“Look what I can do!” – Unacceptable in programming

Now we are going to touch upon a simple situation which is relevant for both C and C++ programmers. They tend to make the constructions more complicated, thinking, “I do it because I can”.

The fragment is taken from KDE4 project. The error is detected by the following diagnostic: V593 Consider reviewing the expression of the ‘A = B == C’ kind. The expression is calculated as following: ‘A = (B == C)’.

void LDAPProtocol::del( const KUrl &_url, bool )
  if ( (id = mOp.del( usrc.dn() ) == -1) ) {
  ret = mOp.waitForResult( id, -1 );


After looking at this code, we always have questions such as: What was the point of doing it? Did you want to save a line? Did you want to show that you can combine several actions in one expression?

прототип программы

As a result we have a typical error pattern – using expressions of the if (A = Foo() == Error) kind.

The precedence of the comparison operation is higher than that of the assignment operation. That’s why the “mOp.del( usrc.dn() ) == -1” comparison is executed first, and only then the true (1) or false (0) value is assigned to the id variable.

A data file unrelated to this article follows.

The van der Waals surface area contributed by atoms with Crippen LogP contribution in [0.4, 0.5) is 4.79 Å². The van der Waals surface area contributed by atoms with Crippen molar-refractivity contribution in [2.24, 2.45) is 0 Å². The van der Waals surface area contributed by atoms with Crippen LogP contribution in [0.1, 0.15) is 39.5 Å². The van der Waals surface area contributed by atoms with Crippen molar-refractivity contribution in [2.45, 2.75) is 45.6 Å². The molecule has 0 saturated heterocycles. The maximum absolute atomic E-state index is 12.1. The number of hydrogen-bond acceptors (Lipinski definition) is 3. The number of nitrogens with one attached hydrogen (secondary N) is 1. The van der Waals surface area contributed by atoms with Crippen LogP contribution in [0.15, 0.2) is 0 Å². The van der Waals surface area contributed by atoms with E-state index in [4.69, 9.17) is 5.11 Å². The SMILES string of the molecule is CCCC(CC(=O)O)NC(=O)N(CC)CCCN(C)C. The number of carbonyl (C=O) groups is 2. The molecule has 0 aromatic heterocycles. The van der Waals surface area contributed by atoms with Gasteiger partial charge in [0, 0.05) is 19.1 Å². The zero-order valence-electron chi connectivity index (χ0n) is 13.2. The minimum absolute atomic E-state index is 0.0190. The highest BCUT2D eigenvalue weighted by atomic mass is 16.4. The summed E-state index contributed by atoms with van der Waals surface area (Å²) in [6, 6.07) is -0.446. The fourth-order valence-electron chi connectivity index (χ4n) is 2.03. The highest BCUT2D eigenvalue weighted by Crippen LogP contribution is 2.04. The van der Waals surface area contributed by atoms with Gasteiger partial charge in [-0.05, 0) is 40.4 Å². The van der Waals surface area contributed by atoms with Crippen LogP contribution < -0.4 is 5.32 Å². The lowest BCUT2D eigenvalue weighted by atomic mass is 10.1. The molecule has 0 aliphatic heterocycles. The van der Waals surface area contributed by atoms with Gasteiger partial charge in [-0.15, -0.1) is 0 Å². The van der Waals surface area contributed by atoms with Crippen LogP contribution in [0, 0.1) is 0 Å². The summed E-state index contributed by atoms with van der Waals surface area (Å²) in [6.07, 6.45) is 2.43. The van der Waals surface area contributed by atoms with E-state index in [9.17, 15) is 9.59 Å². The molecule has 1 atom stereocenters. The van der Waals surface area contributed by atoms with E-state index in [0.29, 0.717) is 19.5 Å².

If mOp.del() returns ‘-1’, the function will terminate; otherwise, it will keep running and the ‘id’ variable will be assigned an incorrect value. So it will always equal 0.

Correct code

We want to emphasize: adding extra parentheses is not a solution to the problem. Yes, the error can be eliminated. But it’s the wrong way.

There were additional parentheses in the code – have a closer look. It’s difficult to say what they were meant for; perhaps the programmer wanted to get rid of the compiler warnings. Perhaps he suspected that the operation priority may be not right, and wanted to fix this issue, but failed to do so. Anyway, those extra brackets don’t help.

There is a deeper problem here. If it is a possible not to make the code more complicated, don’t. It is better to write:

id = mOp.del(usrc.dn());
if ( id == -1 ) {


Don’t be so lazy as not to write an extra code line: complex expressions are hard to read, after all. Do the assignment first, and only then, the comparison. Thus you will make it easier for programmers who will be maintaining your code later, and also it will reduce the chances of making a mistake.

This tip sounds trivial, but we hope it will help you. It’s always better to write clear and neat code, instead of in a “see how cool I am” style.

Written by Andrey Karpov.

This error was found with PVS-Studio static analysis tool.

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